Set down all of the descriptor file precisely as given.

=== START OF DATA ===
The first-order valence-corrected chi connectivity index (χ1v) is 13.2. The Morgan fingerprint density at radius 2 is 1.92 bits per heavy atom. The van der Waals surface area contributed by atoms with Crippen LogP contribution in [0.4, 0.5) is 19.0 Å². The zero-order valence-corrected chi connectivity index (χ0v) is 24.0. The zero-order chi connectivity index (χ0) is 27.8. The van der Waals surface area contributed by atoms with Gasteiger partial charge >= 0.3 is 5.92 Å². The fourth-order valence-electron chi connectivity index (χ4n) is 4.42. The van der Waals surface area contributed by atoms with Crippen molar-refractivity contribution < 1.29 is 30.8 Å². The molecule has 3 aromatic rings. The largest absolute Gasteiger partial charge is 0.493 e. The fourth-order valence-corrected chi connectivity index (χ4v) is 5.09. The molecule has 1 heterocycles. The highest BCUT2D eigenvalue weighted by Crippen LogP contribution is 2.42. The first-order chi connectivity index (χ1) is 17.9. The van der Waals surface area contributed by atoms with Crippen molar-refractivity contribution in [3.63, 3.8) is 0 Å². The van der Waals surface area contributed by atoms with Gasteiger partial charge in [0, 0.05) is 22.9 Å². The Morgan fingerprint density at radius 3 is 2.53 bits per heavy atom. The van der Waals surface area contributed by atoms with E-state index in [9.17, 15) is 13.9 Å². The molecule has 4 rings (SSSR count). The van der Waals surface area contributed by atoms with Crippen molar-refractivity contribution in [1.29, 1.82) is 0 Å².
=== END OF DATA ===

The first-order valence-corrected chi connectivity index (χ1v) is 13.2. The Morgan fingerprint density at radius 2 is 1.92 bits per heavy atom. The van der Waals surface area contributed by atoms with Crippen LogP contribution in [0.4, 0.5) is 19.0 Å². The zero-order valence-corrected chi connectivity index (χ0v) is 24.0. The zero-order chi connectivity index (χ0) is 27.8. The van der Waals surface area contributed by atoms with Gasteiger partial charge >= 0.3 is 5.92 Å². The fourth-order valence-electron chi connectivity index (χ4n) is 4.42. The van der Waals surface area contributed by atoms with Crippen molar-refractivity contribution < 1.29 is 30.8 Å². The molecule has 3 aromatic rings. The largest absolute Gasteiger partial charge is 0.493 e. The fourth-order valence-corrected chi connectivity index (χ4v) is 5.09. The molecule has 1 heterocycles. The highest BCUT2D eigenvalue weighted by Crippen LogP contribution is 2.42. The first-order chi connectivity index (χ1) is 17.9. The van der Waals surface area contributed by atoms with Crippen molar-refractivity contribution in [3.63, 3.8) is 0 Å². The van der Waals surface area contributed by atoms with Gasteiger partial charge in [0, 0.05) is 22.9 Å². The Morgan fingerprint density at radius 3 is 2.53 bits per heavy atom. The van der Waals surface area contributed by atoms with E-state index in [9.17, 15) is 13.9 Å². The molecule has 4 rings (SSSR count). The van der Waals surface area contributed by atoms with Crippen molar-refractivity contribution in [1.29, 1.82) is 0 Å².